Lost Radioactive Capsule Proves Preventive Maintenance is as Important as Ever

Lost Radioactive Capsule Proves Preventive Maintenance is as Important as Ever

Natalie Johnson
Posted 02/01/2023

Preventive Maintenance is as important as ever and this is extremely evident considering a radioactive capsule was lost in the vast landscape of Western Australia for nearly 2 weeks.

Emergency services had been scanning the truck’s route for the last seven days and finally found the capsule on Wednesday, February 1st. A team driving down the road used radiation detection equipment to locate the capsule on the side of the road, outside of Newman.

map of australia, showing distance from newman to perth
Map Depicting the distance from Newman to Perth

How did the Capsule go Missing?

Earlier this month a Rio Tinto Mine hired a contractor to transport radioactive materials 870 miles across Western Australia from a desert mine in Newman to the City of Perth. The truck began the trek on January 12th and arrived in Perth on January 16th.

Unfortunately, it wasn’t until January 25th when the package was inspected that anyone noticed the radioactive capsule was missing. Emergency services were notified the same day.

According to the Department of Fire and Emergency Services, the gauge on the packaging was missing, one of four mounting bolts were missing, and all the screws on the gauge were missing.

Despite Rio Tinto supposedly hiring a qualified contractor, using an approved casing, and bolting the box onto a pallet in accordance with the radiation safety and transport regulations, it is believed strong vibrations from the truck and the road may have caused the mounting bolt to come loose allowing the capsule to fall from the truck.

A rare and unusual situation considering there is strict protocol in place for the transportation of radioactive materials.

What is the Capsule Used For?

Rio Tinto runs an iron ore mining operation in Western Australia. Radioactive capsules are commonly used in density gauges to measure the density of iron ore feed in the crushing circuit.

Since they are commonly used as fixed radiation gauges to measure the density and flow of materials in the mining, oil, and gas industries there are standards to ensure the safe transport of radioactive material. These standards include the training of personnel who may handle the radioactive material, packaging requirements, and controls for safe handling and emergency response.

Radiation Services says radioactive substances are transported throughout Australia regularly and without issues, adding that, “In this case, there seems to be a failure of the control measures typically implemented.”

How Serious was the Missing Capsule?

The capsule only measures 8mm by 6mm (0.31 in by 0.24 in), roughly half the side of a gumdrop.

The 8mm x 6mm capsule is equivalent to about half the size of a gumdrop

The capsule’s size and the span of the search area made it extremely difficult to locate. In fact, some were skeptical of ever finding the capsule comparing it to finding a needle in a haystack.

The capsule could have posed a danger to the public and/or wildlife that may have encountered it. It emits gamma and beta rays at dangerous levels that equal about 17 x-rays in an hour, if you are standing 3 feet away. Prolonged exposure could cause cancer and other illness and close contact could result in skin burns, radiation sickness, and impacts to the immune system.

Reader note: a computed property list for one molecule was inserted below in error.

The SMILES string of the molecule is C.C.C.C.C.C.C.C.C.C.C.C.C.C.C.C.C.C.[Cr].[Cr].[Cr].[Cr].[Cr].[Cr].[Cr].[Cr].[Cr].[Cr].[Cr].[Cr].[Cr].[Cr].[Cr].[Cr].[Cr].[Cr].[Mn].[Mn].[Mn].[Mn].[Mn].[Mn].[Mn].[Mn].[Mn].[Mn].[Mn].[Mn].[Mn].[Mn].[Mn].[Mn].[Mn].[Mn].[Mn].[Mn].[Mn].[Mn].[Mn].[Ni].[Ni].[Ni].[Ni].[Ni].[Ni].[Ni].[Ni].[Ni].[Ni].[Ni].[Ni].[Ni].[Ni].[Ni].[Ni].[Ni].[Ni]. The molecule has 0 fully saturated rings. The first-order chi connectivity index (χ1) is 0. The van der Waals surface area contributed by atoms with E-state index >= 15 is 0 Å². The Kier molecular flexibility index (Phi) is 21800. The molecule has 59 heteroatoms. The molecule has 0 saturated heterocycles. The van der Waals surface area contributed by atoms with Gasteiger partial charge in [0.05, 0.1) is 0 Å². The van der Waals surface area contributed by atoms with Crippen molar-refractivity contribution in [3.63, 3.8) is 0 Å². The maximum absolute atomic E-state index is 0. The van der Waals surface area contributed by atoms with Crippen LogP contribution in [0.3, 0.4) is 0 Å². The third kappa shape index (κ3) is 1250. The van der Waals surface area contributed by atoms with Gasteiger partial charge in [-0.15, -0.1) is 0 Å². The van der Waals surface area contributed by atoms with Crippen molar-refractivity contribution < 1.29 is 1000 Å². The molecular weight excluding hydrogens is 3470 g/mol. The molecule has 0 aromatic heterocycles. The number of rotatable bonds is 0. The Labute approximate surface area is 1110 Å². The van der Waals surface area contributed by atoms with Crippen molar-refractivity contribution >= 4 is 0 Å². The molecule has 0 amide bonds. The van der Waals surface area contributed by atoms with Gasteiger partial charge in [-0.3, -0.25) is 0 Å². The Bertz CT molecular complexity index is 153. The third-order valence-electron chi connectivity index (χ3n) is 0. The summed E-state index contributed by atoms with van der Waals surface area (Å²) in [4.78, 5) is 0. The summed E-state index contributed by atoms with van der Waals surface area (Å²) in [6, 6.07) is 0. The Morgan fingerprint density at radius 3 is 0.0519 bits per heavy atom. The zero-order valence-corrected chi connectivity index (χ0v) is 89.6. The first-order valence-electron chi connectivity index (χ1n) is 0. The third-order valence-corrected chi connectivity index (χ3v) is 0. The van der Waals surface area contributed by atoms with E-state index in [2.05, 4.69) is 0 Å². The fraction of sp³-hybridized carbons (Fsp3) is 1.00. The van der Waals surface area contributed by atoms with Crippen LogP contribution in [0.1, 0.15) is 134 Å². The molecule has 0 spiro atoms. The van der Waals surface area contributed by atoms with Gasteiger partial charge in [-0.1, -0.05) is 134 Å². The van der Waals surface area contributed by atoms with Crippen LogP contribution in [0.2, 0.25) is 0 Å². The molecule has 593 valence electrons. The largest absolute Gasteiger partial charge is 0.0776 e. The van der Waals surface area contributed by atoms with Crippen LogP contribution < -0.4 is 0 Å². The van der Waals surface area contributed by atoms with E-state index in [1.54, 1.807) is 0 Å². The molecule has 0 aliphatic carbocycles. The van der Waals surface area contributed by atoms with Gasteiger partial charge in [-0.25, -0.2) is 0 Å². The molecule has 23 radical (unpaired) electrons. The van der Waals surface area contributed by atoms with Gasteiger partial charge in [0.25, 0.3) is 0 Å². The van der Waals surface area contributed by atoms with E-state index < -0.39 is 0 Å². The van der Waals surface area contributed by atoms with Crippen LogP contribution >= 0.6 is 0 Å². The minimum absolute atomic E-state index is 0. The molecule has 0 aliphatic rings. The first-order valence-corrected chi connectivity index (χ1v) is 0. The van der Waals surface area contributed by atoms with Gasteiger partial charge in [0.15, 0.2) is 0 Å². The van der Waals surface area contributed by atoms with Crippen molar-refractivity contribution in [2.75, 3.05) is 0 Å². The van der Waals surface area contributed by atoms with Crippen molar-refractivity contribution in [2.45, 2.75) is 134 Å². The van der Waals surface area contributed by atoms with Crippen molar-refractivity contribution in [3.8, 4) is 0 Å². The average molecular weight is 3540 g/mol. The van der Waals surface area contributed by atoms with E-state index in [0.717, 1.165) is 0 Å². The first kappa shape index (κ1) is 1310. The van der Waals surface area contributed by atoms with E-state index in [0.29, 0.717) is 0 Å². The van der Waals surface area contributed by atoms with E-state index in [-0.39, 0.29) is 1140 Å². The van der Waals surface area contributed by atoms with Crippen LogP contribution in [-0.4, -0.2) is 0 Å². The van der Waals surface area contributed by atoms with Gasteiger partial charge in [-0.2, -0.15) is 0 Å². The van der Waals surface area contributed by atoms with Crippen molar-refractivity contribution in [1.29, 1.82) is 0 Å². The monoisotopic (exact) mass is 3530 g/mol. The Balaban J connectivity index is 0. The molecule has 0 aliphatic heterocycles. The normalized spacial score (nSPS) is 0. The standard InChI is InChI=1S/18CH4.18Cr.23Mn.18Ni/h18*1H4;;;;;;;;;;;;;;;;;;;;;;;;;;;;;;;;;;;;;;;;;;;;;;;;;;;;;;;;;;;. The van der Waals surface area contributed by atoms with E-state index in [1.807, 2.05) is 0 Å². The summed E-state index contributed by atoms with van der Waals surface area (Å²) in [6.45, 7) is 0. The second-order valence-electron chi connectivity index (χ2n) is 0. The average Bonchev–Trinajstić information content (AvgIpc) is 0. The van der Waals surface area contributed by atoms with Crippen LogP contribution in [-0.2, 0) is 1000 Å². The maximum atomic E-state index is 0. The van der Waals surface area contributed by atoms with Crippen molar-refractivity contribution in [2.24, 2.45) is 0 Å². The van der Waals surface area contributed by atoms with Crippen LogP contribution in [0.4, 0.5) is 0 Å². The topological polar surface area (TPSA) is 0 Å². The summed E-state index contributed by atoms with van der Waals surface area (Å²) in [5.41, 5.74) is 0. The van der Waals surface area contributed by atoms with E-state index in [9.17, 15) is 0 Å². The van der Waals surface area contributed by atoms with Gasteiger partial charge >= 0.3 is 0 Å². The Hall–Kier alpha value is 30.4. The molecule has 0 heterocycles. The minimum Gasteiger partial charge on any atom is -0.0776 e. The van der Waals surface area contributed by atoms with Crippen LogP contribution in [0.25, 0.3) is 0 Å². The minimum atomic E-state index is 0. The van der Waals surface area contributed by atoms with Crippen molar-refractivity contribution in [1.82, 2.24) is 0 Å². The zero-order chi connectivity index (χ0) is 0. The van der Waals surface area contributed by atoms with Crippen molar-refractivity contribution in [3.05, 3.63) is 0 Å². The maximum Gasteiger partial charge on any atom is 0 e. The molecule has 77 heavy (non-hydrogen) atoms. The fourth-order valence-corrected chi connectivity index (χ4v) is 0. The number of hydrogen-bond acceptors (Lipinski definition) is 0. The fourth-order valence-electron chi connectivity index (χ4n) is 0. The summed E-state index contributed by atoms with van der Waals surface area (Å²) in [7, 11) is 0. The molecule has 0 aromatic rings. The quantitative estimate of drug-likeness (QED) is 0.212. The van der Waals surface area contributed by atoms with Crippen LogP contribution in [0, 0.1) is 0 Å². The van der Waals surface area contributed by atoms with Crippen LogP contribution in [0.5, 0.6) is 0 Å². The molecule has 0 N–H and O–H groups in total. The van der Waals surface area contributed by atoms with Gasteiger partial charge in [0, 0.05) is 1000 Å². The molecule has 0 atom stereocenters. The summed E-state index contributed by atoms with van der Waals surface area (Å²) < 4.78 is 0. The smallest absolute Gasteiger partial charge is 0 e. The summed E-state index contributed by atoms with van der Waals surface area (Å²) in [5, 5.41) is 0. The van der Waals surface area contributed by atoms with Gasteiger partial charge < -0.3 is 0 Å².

Considering the remote location, the capsule was found in and evidence the device didn’t move once it fell of the truck, authorities are not concerned about injuries or radiation exposure to the public. However, they are still setting up a 65-foot perimeter to ensure the area has not been contaminated.

Authorities are verifying the device by its serial number, and it is being stored at a secure location before being transported to Perth on Thursday. This time, the radioactive device will be stored in a lead container for transport to shield anyone from radiation exposure.

What will happen going forward?

An investigation has been launched to determine how the device was lost in transport and if any parties are negligent. If negligence is proved, then the authorities may move forward with prosecuting the responsible parties.

What if it wasn’t found?

Caesium-137, the highly radioactive substance contained in this capsule has a half-life of about 30 years, meaning the capsule could have been radioactive for the next 300 years.

However, experts assumed the capsule would have remained intact meaning the radiation would have been contained and likely would not have contaminated the environment. As long as the capsule did not come in close contact with humans or animals, it is unlikely it would’ve had any adverse effects.

Thankfully the capsule was found, and everyone is safe, but efforts to ensure proper transportation of hazardous materials must be followed to ensure this situation never occurs again.

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Natalie Johnson

Natalie Johnson is the previous editor/website administrator for MaintenanceWorld.com, and is currently a student at Campbell University Norman Adrian Wiggins School of Law.

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Natalie Johnson

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